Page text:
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5 energy reporters to follow on Twitter

December 21, 2016

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As an energy reporter, Twitter is a great way to get a pulse on the beat and stay on top of breaking news.

There are the mandatory follows: companies you cover, government agencies and energy-specific publications.

I’m talking Exxon (@exxonmobil) and Chevron (@Chevron), Energy Department (@ENERGY) and Federal Energy Regulatory Commission (@FERC), Energy Tribune (@EnergyTribune) and Oil and Gas Journal (@OGJOnline).

But these accounts can be a bit, well, lackluster.

That’s why the accounts of other journalists should find their way into your timeline. Not only is it a way to find out what others in your field are working on or reading, real people are just more entertaining.

A tip to find these accounts is to see who publications or journalists you know follow. But to streamline the process, here are 5 energy reporters to follow.

Justin Worland @JustinWorland

It’s Hard to Describe Just How Badly the Arctic Is Doinghttps://t.co/csnPdTgRoo via @TIME

— Justin Worland (@JustinWorland) December 14, 2016

About the journalist: He’s a Time Magazine reporter covering energy, environment and sustainability.

What he tweets about: He’s probably the most entertaining one on the list, hence his top placement. He adds a fair amount of commentary that can range from humor to industry insights.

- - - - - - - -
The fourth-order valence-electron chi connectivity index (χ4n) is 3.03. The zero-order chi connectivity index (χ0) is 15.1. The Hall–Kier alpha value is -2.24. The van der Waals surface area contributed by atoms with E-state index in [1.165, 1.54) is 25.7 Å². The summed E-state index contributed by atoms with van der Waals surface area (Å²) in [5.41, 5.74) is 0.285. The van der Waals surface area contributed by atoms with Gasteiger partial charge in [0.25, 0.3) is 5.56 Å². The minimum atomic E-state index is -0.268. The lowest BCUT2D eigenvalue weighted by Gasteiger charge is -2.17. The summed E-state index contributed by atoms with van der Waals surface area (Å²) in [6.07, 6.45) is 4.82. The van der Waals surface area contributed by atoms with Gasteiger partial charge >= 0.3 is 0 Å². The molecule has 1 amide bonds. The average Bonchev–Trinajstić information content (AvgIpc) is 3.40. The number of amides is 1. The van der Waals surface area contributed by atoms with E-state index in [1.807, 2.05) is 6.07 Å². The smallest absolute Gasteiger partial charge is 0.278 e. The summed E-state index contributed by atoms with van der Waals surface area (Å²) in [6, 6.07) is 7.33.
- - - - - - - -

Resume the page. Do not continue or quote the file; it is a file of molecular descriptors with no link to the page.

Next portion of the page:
Chris Nelder @chrisnelder

Too many articles about the newly-commissioned Block Island wind farm miss the point that its power will be CHEAPER. https://t.co/oLUbNHdmwu

— Chris Nelder (@chrisnelder) December 12, 2016

About the journalist: He’s the host of the Transition Show, a podcast that covers the shift from fossil fuels to renewables. He’s also the electricity manager at the Rocky Mountain Institute, an international nonprofit focused on creating a clean and low-carbon future.

What he tweets about: He adds a unique voice to the conversation, drawing attention to areas that can be overlooked and frequently challenging misconceptions.

Tom Randall @tsrandall

Here’s how electric cars will cause the next oil crisis: https://t.co/DI3qj3fKJX pic.twitter.com/0taJ4zvFpQ

— Tom Randall (@tsrandall) February 25, 2016

About the journalist: He writes about science and energy for Bloomberg News.

What he tweets about: Admittedly, he mainly tweets about electric cars and Elon Musk. But he argues that Tesla, especially after its acquisition of SolarCity, is an energy company. And he throws non-Elon Musk related energy stories into the matrix, too. He’s not always PG but that’s what makes it fun, right?

Coral Davenport @CoralMDavenport

The rest of the world says it will enact the Paris #climate accord with or without US. But it will be much harder. https://t.co/4Izc8k2R4L

— Coral Davenport (@CoralMDavenport) November 16, 2016

About the journalist: She covers energy and environmental policy for the New York Times. She’s previously covered the beat for National Journal, Politico and Congressional Quarterly.

What she tweets about: She tweets about the policy side of the beat, an area that can be overlooked, at least on Twitter.

Chris Mooney @chriscmooney

Google has now contracted for 2.6 gigawatts (billion watts) of renewable energy capacity https://t.co/cMLdaTg7ry

— Chris Mooney (@chriscmooney) December 6, 2016

About the journalists: He’s the energy and environmental reporter for the Washington Post. He also tweets for the Post’s environment-specific handle @postgreen.

What he tweets about: His tweets focus slightly more on the environment than energy, per se. But it’s difficult to separate the two. He frequently retweets the Capital Weather Gang @capitalweather but you don’t need to be in D.C. to appreciate their account.


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